Haefele, S.M., Konboon, Y., Wongboon, W., Amarante, S., Maarifat, A.A., Pfeiffer, E.M., Knoblauch, C. 2011. Effects and fate of biochar from rice residues in rice-based systems. Field Crop Research. 121, 430-440. [ Links ]

Ippolito, J.A., Laird, D.A., Busscher, W.J. 2012. Environmental benefits of biochar. Journal of Environment Quality. 41, 967-972. [ Links ]

Jeffery, S.,Verheijen, F.G.A.,van der Velde, M.,Bastos, A.C.2011. A quantitative review of the effects of biochar application to soils on crop productivity using meta-analysis. Agriculture Ecosystem & Environment. 144, 175-187. [ Links ]

Kloss, S., Zehetner, F., Wimmer, B., Buecker, J., Rempt, F., Soja, G. 2014. Biochar application to temperate soils: effects on soil fertility and crop growth under greenhouse conditions. Journal of Environment Quality 177, 3-15. [ Links ]

Laird, D.A., Fleming, P., Davis, D.D., Horton, R., Wang, B., Karlen, D.L.. 2010. Impact of biochar amendments on the quality of a typical Midwestern agricultural soil. Geoderma. 158, 443-449. [ Links ]

Lashari, M.S., Ye, Y., Ji, H., Li, L., Grace, W.K., Lu, H., Zheng, J., Pan, G. 2015. Biochar-manure compost in conjunction with pyroligneous solution alleviated maize salt stress and improved growth in a salt affected soil from Central China: A two-year field experiment. Journal of the Science of Food and Agriculture. 95, 1321-1327. [ Links ]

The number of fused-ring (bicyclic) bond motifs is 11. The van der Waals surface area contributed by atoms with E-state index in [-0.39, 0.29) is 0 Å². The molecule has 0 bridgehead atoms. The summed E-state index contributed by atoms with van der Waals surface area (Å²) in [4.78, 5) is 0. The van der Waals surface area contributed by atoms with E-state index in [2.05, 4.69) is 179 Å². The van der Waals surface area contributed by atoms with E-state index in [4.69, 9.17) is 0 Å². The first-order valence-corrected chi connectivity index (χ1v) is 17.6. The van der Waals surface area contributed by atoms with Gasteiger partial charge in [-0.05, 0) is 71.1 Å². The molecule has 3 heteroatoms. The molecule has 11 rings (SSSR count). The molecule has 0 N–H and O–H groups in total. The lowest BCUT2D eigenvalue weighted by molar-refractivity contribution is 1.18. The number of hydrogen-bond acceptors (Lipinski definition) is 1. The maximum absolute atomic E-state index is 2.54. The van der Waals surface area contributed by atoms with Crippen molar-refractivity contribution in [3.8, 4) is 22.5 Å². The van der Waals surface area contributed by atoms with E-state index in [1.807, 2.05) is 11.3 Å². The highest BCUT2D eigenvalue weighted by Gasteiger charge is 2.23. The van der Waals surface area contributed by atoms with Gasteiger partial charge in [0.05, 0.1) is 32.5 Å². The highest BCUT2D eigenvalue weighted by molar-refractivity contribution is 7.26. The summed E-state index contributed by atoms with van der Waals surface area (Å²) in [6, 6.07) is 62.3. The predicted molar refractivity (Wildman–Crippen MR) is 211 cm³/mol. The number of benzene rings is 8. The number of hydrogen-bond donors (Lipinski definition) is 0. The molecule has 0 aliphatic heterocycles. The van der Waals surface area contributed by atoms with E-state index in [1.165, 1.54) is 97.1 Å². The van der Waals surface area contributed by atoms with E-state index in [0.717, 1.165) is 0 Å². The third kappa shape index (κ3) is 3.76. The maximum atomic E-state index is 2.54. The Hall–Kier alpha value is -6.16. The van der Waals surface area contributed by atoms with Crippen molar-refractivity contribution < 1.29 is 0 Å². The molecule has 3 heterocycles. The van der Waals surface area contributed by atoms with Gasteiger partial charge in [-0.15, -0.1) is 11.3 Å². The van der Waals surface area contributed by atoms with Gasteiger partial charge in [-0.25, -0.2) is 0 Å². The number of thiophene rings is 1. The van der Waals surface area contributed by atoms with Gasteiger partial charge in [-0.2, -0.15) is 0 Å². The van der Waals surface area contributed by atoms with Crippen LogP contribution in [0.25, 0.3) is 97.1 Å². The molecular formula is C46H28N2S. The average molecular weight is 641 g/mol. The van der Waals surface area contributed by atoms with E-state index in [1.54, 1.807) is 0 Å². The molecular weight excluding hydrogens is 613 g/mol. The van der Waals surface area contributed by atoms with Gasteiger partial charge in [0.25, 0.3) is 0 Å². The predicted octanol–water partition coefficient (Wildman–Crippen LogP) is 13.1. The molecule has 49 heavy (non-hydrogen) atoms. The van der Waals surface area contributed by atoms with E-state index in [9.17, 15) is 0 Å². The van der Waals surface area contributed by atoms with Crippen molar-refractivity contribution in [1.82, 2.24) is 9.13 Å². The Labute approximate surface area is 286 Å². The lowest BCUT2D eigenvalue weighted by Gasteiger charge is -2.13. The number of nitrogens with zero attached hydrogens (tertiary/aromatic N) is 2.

Laungani, R., Elgersma, K., McElligott, K., Juarez, M., Kuhfahl, T. 2016. Biochar amendment of grassland soil may promote woody encroachment by Eastern Red Cedar. Journal of Soil Science and Plant Nutrition. 16, 941-954. [ Links ]

Lehmann, J., Joseph, S. 2009. Biochar systems. In: J Lehmann, S Joseph (Eds). Biochar for environmental management: science and technology. Earthscan, London, U.K, pp. 147-168. [ Links ]

Lehmann, J., Kleber, M. 2015. The contentious nature of soil organic matter. Nature. 528, 60-68. [ Links ]

Lehmann, J., Rillig, M.C., Thies, J., Masiello, C.A., Hockaday, W.C., Crowley, D. 2011. Biochar effects on soil biota-A review. Soil Biology & Biochemistry. 43, 1812-1836. [ Links ]